The Victorian era saw the birth and development of photography. It was a common practice for people to often take a photograph of a departed loved one as a way to remember them, to share with family members unable to be there for te goodbye, and to share with future generations a special person. The beautiful gifts of flowers, the casket, and the loved ones were captured on film. The gravesite, the cemetery and guests were captured as a memorial and memory of a very special and precious time. The practice began to loose favor after the 1940's but continued for many of the same reasons mentioned above.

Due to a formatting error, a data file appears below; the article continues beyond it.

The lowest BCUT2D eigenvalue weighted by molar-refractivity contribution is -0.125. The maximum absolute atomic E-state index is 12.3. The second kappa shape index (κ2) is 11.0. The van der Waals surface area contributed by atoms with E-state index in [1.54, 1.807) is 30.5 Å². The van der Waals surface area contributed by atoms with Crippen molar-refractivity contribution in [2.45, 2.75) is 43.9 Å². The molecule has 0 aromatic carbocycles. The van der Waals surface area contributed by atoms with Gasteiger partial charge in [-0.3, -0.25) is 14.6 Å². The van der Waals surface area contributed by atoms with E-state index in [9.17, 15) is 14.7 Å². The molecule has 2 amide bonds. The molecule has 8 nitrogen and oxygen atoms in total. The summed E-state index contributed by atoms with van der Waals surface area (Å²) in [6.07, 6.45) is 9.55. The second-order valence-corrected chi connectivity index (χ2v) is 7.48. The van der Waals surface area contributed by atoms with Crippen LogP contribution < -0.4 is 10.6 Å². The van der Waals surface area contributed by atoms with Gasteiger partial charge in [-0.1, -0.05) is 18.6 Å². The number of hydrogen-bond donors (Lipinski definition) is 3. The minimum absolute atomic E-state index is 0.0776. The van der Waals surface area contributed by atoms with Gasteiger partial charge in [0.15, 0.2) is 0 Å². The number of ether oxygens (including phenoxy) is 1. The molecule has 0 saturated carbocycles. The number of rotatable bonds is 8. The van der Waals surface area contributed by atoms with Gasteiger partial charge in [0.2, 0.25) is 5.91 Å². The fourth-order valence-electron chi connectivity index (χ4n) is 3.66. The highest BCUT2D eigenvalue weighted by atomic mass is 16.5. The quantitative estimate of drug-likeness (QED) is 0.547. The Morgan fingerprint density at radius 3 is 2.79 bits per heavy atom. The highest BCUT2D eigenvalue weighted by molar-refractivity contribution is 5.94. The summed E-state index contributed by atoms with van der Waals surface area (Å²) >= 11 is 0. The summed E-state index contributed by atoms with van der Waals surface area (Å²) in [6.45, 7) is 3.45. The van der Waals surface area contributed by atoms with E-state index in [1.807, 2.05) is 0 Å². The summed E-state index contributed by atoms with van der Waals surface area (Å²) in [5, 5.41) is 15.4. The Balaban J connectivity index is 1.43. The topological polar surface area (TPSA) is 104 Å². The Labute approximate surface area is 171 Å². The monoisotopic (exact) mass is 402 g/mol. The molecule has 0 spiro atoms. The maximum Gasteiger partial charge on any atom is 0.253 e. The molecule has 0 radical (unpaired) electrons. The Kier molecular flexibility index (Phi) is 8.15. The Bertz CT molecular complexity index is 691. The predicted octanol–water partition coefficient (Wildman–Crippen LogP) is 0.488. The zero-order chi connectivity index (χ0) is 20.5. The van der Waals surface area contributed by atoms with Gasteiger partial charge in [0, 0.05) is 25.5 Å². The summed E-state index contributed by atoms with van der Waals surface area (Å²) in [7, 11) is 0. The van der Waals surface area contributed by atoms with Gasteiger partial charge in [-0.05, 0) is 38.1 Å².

Social attitudes shifted after the 1940's removing people from many of the attitudes taken as normal earlier and the practice was seen as too morbid or real for healthy grieving. Authorities are now revisiting that earlier decree and indicating anything that can help someone through their sorrow can be beneficial. These images - called Post-mortem photography, memorial portraiture, or memento mori - have a place in history and in family history. They tell us of an ancestors love and respect for a family member. Morever, they allow us to remember and honor someone who has gone before.
Memento Mori page link.

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